Design/methodology/approach

An online survey was designed using SurveyMonkey software to collect data from 394 academic librarians in Nigerian universities.

Findings

The study revealed that the academic librarians in Nigerian universities know and actually use self-archiving options such as ResearchGate, institutional repository and academia.edu to self-archive their publications. While, self-archiving platforms like Kudos, Mendeley.com and personal websites/servers are not popularly used by the academic librarians. Factors such as increased exposure to previously published work broadens the dissemination of academic research generally, which increases institutions’ visibility, were among the options the academic librarians indicated as very important factors that motivate them to contribute their scholarly output to self-archiving options.

Practical implications

The study called for academic librarians in developing countries to voluntarily sign-up to register with self-archiving options such as ResearchGate, Kudos, Mendeley.com, Academia.edu and others to enable them to self-archive their published papers for access globally by students, researchers.

Originality/value

Self-archiving of papers by authors will lead to an increased visibility of the author and possible citation of the work and chances of collaboration with international colleagues for research projects.

Details

Library Hi Tech News, vol. 36 no. 1
Type: Research Article
ISSN: 0741-9058

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Article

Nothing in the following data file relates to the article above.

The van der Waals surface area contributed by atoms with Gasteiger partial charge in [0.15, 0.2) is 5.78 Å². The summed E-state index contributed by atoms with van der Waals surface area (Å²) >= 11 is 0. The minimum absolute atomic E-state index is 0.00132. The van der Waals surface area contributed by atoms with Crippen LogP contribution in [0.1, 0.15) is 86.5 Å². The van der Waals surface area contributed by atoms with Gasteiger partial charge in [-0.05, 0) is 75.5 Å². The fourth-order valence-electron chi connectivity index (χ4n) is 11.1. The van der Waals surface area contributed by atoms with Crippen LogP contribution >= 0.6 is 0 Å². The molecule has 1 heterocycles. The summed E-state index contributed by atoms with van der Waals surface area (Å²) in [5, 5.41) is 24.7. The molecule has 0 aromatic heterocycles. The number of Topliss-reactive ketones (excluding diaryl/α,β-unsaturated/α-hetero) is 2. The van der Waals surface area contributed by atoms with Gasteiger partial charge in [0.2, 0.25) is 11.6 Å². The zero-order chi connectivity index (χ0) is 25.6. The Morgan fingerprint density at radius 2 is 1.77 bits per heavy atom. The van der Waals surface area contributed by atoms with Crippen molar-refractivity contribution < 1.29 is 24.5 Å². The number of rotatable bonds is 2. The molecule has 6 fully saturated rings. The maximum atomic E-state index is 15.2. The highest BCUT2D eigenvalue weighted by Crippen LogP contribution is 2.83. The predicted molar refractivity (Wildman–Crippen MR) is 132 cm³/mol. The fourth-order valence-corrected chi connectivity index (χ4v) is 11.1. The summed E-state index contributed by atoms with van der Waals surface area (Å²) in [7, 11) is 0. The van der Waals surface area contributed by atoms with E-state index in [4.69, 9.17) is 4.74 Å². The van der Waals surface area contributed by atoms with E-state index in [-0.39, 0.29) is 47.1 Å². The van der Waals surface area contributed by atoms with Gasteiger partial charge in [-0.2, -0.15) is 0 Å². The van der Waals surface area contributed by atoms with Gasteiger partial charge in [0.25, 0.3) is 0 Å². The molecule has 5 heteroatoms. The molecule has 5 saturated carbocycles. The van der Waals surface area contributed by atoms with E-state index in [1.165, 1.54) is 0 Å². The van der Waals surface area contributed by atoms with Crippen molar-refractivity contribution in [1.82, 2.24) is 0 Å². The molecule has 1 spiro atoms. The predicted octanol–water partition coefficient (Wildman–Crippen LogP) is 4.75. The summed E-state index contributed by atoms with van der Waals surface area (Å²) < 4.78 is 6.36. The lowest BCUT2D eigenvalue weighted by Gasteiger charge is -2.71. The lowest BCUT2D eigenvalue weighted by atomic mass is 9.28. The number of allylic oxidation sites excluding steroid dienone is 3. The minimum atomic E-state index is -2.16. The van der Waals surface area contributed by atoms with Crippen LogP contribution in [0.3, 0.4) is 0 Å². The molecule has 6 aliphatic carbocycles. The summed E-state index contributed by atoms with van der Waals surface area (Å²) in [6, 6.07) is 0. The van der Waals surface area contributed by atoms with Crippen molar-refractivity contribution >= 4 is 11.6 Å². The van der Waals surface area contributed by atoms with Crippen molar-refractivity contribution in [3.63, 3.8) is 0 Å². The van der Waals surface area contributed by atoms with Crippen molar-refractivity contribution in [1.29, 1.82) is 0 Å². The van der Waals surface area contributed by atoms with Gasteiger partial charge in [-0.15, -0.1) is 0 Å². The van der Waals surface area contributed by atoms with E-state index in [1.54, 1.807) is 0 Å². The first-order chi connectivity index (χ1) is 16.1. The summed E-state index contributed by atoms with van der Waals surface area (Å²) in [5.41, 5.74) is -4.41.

Publication date: 8 January 2018

Elke Greifeneder, Sheila Pontis, Ann Blandford, Hesham Attalla, David Neal and Kirsten Schlebbe

The purpose of this paper is to better understand why many researchers do not have a profile on social networking sites (SNS), and whether this is the result of conscious…

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3022

Abstract

Purpose

The purpose of this paper is to better understand why many researchers do not have a profile on social networking sites (SNS), and whether this is the result of conscious decisions.

Design/methodology/approach

Thematic analysis was conducted on a large qualitative data set from researchers across three levels of seniority, four countries and four disciplines to explore their attitudes toward and experiences with SNS.

Findings

The study found much greater scepticism toward adopting SNS than previously reported. Reasons behind researchers’ scepticism range from SNS being unimportant for their work to not belonging to their culture or habits. Some even felt that a profile presented people negatively and might harm their career. These concerns were mostly expressed by junior and midlevel researchers, showing that the largest opponents to SNS may unexpectedly be younger researchers.

Research limitations/implications

A limitation of this study was that the authors did not conduct the interviews, and therefore reframing or adding questions to specifically unpack comments related to attitudes, feelings or the use of SNS in academia was not possible.